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No. 21: May-Jun 1982

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Strange Megalithic Monuments In The Central Sahara

Archeologists have recently made some spectacular discoveries of megalithic structures in the central Sahara. This region boasts many V-shaped prehistoric monuments as well as spiral and meandertype carvings. There are even a few cup-and-ring markings, like those so prevalent in northern Europe. Most curious are the so-called "axle-type" monuments, which consist of a central hub with two straight projecting arms.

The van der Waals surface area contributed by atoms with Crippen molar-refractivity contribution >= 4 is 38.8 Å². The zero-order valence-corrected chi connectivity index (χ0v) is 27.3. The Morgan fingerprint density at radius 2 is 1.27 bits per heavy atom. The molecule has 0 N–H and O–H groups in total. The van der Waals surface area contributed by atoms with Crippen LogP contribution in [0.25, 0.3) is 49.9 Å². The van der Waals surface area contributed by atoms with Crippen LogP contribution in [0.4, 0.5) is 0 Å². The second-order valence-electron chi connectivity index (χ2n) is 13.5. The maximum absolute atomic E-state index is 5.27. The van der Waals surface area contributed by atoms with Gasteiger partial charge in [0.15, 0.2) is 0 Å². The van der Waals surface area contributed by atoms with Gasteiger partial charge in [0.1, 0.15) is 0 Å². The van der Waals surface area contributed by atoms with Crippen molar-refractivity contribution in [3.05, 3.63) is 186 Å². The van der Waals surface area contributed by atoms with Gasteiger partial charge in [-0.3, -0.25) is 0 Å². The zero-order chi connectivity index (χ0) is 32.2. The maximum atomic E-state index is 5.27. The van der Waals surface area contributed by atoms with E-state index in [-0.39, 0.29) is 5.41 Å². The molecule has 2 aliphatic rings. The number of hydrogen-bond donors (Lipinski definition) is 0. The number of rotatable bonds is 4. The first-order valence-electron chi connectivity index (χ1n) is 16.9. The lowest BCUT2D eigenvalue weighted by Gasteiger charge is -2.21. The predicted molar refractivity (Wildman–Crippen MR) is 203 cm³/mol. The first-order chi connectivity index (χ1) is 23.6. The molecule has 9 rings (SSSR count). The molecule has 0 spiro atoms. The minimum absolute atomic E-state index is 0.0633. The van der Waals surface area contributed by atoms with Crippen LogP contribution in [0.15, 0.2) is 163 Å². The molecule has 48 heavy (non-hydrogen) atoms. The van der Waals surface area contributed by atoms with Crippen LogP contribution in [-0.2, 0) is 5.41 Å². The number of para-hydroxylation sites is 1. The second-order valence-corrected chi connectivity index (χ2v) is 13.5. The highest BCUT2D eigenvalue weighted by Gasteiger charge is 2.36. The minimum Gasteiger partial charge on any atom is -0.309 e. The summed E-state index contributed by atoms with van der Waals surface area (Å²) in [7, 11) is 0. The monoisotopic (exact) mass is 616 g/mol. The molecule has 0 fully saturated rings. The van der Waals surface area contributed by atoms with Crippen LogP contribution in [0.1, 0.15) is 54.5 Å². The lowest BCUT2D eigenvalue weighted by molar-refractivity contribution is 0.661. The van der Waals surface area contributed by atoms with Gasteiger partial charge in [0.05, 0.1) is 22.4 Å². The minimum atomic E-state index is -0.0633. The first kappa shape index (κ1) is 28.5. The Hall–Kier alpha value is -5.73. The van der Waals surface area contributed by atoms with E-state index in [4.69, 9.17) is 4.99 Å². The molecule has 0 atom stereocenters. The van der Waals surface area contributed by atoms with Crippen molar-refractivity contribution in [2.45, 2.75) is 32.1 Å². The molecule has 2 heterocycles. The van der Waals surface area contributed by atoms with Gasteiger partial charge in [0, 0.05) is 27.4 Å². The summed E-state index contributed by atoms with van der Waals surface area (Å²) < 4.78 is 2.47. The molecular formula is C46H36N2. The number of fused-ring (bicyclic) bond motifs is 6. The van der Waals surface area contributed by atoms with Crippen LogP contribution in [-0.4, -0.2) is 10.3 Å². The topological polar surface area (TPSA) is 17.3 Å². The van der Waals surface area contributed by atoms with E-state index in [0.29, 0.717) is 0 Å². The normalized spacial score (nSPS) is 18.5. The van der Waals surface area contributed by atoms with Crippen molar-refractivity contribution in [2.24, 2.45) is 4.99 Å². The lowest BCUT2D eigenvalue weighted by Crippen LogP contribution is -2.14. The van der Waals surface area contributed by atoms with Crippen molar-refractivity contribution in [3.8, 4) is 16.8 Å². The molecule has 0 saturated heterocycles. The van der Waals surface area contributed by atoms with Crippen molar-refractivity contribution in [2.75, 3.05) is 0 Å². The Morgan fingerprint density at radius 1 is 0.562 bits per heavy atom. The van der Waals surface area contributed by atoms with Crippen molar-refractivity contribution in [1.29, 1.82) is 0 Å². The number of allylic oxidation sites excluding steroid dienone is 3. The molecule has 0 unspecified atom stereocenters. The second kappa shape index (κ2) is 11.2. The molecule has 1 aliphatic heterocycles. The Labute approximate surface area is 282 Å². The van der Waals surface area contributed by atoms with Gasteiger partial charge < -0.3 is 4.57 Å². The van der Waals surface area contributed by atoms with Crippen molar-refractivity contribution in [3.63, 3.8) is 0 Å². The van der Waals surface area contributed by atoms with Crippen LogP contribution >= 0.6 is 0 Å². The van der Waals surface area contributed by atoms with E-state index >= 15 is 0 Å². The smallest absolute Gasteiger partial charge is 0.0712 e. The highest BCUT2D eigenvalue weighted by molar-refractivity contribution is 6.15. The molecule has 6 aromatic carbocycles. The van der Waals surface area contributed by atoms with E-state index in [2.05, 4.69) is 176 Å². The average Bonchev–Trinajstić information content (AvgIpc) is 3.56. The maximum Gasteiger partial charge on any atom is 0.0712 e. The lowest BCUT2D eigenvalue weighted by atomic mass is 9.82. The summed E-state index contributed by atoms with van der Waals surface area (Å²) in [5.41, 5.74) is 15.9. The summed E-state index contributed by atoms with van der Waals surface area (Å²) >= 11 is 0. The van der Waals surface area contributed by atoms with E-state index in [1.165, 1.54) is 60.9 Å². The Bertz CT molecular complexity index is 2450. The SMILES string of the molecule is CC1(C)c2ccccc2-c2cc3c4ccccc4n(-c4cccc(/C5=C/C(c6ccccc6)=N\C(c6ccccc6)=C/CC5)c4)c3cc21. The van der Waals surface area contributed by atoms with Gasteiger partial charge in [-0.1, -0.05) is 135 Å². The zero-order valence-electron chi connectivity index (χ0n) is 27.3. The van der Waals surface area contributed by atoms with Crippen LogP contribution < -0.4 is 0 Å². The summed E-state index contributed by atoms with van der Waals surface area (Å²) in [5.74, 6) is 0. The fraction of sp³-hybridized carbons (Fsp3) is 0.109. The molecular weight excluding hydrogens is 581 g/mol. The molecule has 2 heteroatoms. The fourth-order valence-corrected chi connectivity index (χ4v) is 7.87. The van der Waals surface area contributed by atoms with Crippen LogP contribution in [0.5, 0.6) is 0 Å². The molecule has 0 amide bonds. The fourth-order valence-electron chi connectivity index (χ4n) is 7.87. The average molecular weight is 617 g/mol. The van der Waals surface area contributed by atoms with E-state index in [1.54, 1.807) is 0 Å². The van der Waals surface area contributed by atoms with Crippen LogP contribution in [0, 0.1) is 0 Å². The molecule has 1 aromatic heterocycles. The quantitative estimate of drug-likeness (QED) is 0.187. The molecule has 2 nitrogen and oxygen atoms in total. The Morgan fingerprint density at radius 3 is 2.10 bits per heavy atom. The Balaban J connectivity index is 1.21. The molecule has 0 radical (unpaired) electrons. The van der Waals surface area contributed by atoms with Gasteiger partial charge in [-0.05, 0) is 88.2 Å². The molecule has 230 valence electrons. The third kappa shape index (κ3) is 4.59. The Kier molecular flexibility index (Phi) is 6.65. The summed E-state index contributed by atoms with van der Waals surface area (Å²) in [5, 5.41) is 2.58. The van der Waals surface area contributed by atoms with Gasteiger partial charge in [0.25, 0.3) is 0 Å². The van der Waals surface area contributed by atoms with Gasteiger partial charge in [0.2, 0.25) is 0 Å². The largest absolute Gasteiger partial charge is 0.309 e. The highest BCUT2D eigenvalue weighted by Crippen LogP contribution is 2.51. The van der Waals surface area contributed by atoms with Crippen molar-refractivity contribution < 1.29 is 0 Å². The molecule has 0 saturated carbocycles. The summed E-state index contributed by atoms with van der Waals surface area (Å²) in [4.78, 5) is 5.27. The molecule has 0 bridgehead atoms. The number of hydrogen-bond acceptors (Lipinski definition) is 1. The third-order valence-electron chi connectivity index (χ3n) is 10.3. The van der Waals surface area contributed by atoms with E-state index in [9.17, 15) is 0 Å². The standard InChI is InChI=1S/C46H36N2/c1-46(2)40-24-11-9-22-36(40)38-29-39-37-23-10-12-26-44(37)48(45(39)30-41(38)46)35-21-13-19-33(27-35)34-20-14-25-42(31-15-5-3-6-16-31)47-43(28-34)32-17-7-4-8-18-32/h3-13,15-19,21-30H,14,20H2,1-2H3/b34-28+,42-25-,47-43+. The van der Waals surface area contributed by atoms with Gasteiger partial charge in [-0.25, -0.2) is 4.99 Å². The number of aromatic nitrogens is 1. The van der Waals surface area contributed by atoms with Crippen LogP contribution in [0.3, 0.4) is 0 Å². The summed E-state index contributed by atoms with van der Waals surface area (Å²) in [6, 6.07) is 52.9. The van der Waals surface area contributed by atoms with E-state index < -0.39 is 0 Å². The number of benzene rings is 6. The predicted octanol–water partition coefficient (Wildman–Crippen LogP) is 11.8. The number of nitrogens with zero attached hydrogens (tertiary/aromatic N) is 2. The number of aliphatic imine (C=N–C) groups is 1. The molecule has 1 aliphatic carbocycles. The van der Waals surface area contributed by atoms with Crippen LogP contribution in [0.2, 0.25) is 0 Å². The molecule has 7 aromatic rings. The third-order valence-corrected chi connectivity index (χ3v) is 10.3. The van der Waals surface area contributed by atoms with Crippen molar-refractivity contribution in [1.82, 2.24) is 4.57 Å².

Early in 1981, the monument shown in the sketch was found in the Immidir district. It is basically V-shaped, with two sets of "auxiliary" arms, one V-type and one axle-type, both of which are detached from the hub like "spare parts." The tips of the north-south arms in the sketch are about 75 meters apart. Clearly, orientation was important to the builders of the monuments, but the asymmetry and auxiliary arms are puzzling. The stonework in these central Saharan monuments is good. Dates are elusive, but all indications are that the sites are ancient.

(Milburn, Mark; "Multi-Arm Stone Tombs of Central Sahara," Antiquity, 55:210, 1981.)

Reference. For more on megalithic ruins in North Africa, consult our Handbook: Ancient Man. This book is described here.

Strange monument found in the Immidir district of the Central Sahara

From Science Frontiers #21, MAY-JUN 1982. � 1982-2000 William R. Corliss